Chef opened the car door, hauling on its frame to open it. Metal groaned on metal as the crumpled door opened wide enough to admit him.
“Sure, Chef, just let the whole world know we’re watching this guy,” Liz said.
“It’s okay. It’s not your fault you’re stupid. What took you so long?”
“I told you, it’s game night with my girls,” Chef said. “I’m not available until after ten on game nights.”
Liz shook her head. “Still hard to imagine you as a family man. I thought you were going to stay a bachelor until you died from alcohol poisoning at thirty.”
“Hard to believe, isn’t it?”
“Widdle Chef Grew up.”
Chef drew a deep breath and held it, the old days always seemed to sneak up on him. So too did his attraction to the woman in the driver’s seat. He found that he was smiling, despite himself.
“How did Skip find this guy?”
“Charles Heinegger is an idiot,” Liz said. “And with a computer, so are you. For the sake of simplicity, let’s say that he might as well have logged onto Facebook. I could have found him, with the footprint he left, which means –“
“Which means that the cops have probably tracked him down, as well.”
“I’ve got a bad feeling about this one,” Liz said, half to herself. “I think we should just leave this one alone and go home.”
Chef looked at her, and back at the house, its loose outer walls sagging, daring Chef to blow it down with a huff, and possibly a puff. He considered Liz’s advice of just leaving Charles for the police, wishing he had more than minutes to do the job and leave.
“If the police had found what Skip has, they’d be all over this place by now. Let’s do it.”
Liz pursed her lips, obviously dissenting, but said nothing.
“Give me five minutes, and back the car up the driveway.” Chef reached back into the backseat of her car – he insisted on keeping the murder weapon in her car, a kind of insurance he knew wasn’t necessary. He smiled at her before leaving the car, not seeing her return it with a halfhearted, yet exaggerated smile of her own.
Chef stalked up the street toward the house, hammer hanging loose in his hand. As he passed out of the glow of the streetlight, he thought of his wife, waiting for him at home. He was tempted to put it all away, go home, maybe have some sex, and live the rest of his life without killing another person.
But he couldn’t do it. He couldn’t just let this man live to kill again. He couldn’t give him the chance to hurt his girls.
Chef shivered as he approached the dilapidated house, the tremors had nothing to do with the cold. Paint chips littered the grass around the base of the house, looking like fallen snow. He stepped up onto the porch, little more than a concrete square, and reached his hammer up to tap the bare bulb. It shattered with a little pop. Chef’s eyes took a moment to readjust to the darkness around him.
He tried the doorknob, finding to his surprise that it was unlocked. He stepped inside, boards creaking beneath his feet. Chef’s heart beat harder and faster, he was sure it must be audible, even above the creaking of the boards. It took deep concentration, but he was able to keep his breathing below hyperventilation levels. The hammer sought a tighter grip and a vantage point so it could better see its target.
Nothing was in the cramped living room, except loads of takeout boxes and stinking leftovers. The kitchen held much of the same, with the addition of stacks of dishes with crusted-on food left haphazard on every horizontal surface.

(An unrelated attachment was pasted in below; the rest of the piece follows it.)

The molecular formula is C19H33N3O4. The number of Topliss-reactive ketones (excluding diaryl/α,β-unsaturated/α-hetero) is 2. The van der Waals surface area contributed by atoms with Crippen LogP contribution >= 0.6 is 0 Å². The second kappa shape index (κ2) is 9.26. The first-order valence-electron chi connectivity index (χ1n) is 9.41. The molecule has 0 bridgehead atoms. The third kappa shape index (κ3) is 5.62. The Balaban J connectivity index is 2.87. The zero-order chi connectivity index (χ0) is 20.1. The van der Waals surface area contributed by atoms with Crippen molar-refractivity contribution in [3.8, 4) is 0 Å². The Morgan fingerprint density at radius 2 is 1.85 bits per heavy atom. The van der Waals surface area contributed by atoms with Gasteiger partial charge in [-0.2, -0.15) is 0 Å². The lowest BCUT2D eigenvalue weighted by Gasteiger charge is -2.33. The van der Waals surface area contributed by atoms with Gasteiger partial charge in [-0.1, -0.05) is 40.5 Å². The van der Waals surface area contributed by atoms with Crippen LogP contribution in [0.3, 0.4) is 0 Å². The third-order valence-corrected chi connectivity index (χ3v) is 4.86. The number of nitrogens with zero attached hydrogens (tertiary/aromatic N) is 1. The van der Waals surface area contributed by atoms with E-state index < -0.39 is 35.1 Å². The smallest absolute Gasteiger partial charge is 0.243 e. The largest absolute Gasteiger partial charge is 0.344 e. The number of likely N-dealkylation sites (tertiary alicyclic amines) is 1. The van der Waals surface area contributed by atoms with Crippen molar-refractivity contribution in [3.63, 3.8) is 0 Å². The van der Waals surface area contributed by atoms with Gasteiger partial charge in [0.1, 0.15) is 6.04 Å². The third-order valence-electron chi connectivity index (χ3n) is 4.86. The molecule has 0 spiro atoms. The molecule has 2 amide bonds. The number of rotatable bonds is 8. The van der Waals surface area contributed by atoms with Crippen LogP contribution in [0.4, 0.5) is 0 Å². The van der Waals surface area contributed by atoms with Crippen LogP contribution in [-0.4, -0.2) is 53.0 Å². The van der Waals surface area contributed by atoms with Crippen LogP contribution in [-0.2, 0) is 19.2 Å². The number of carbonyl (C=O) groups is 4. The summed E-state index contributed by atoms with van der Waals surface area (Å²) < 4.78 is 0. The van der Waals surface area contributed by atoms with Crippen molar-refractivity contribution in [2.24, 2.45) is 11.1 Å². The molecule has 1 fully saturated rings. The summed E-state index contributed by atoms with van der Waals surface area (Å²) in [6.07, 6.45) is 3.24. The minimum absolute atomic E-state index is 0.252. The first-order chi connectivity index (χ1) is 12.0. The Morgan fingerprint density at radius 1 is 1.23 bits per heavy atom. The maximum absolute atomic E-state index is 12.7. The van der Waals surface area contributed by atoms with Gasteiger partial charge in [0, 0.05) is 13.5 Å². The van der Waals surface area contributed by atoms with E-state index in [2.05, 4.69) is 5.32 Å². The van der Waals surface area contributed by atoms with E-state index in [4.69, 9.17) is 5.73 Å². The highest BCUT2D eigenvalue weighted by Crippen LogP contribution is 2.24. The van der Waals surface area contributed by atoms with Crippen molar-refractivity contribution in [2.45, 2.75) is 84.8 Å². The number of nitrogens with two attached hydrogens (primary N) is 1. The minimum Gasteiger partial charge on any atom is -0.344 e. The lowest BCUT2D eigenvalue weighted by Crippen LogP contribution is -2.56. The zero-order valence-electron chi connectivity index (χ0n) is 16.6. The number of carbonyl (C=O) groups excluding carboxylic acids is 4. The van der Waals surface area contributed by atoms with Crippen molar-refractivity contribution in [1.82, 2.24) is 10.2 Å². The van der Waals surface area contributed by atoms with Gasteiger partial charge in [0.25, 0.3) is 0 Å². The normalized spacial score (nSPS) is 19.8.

Though he wore solid boots, Chef stepped lightly, the only sounds made in his passing were the creaks beneath his feet that couldn’t be as loud as he heard them. He stepped into the hallway. Light from the moon streamed in from the window at the end of the hall, revealing piles of clothes littering the floor.
A silhouette moved in front of the window.
Chef stopped. His breath caught in his throat.
The figure moved into the door on the right. Closed the door behind it. When the sounds of peeing began, Chef trusted himself to move again. He couldn’t tell if the shape was Charles Heinegger, but he decided to take a chance and slip into the room the shape had come from. He raised his hammer and waited, pressed against the inside wall.
The toilet flushed.
Chef’s heart began pounding in double-time.
The bathroom door creaked open, and the form shuffled back into the room.
Once the shape had passed into the bedroom, Chef reached his free hand over to flick on the bedroom light.
“What the fuck are you – !“
Chef swung his hammer at Charles Heinegger’s head and, with a muted crack, ensured that he would never kill again. His girls were safe from him.
* * *
It had been a short trip to the farm to drop off the body. Charles had been hanged upside-down and left to bleed out next to a pig, a lamb, and a side of beef so Chef could go home and sleep for a few hours.
The drive from the farm was as long as his Queen’s Greatest Hits album, and he sang along to every song. With the windows down, wind rushed through his hair and out the window again, happy with its quick visit. Chef drummed the steering wheel, keeping perfect time with Don’t Stop Me Now, blaring out the windows along with his own voice.
Chef saw the flashing lights before he turned onto his street. Red and white alternating, coming from multiple sources. His body felt doused in freezing water.
“What the fuck is going on?” He pressed his foot harder on the gas pedal, skidding through the turn onto his street.
Waiting for him was the sight of three ambulances, a fire engine, and six police cars gathered around the front of his house. Floodlights illuminated the front and sides of his house. Chef drove up and onto his front lawn. His car’s tires tore up tracks of grass as he slid to a halt, but he didn’t care. He slammed the car into park and leapt from the car, forgetting to kill the engine, and hurtled over a bush to get to the front door.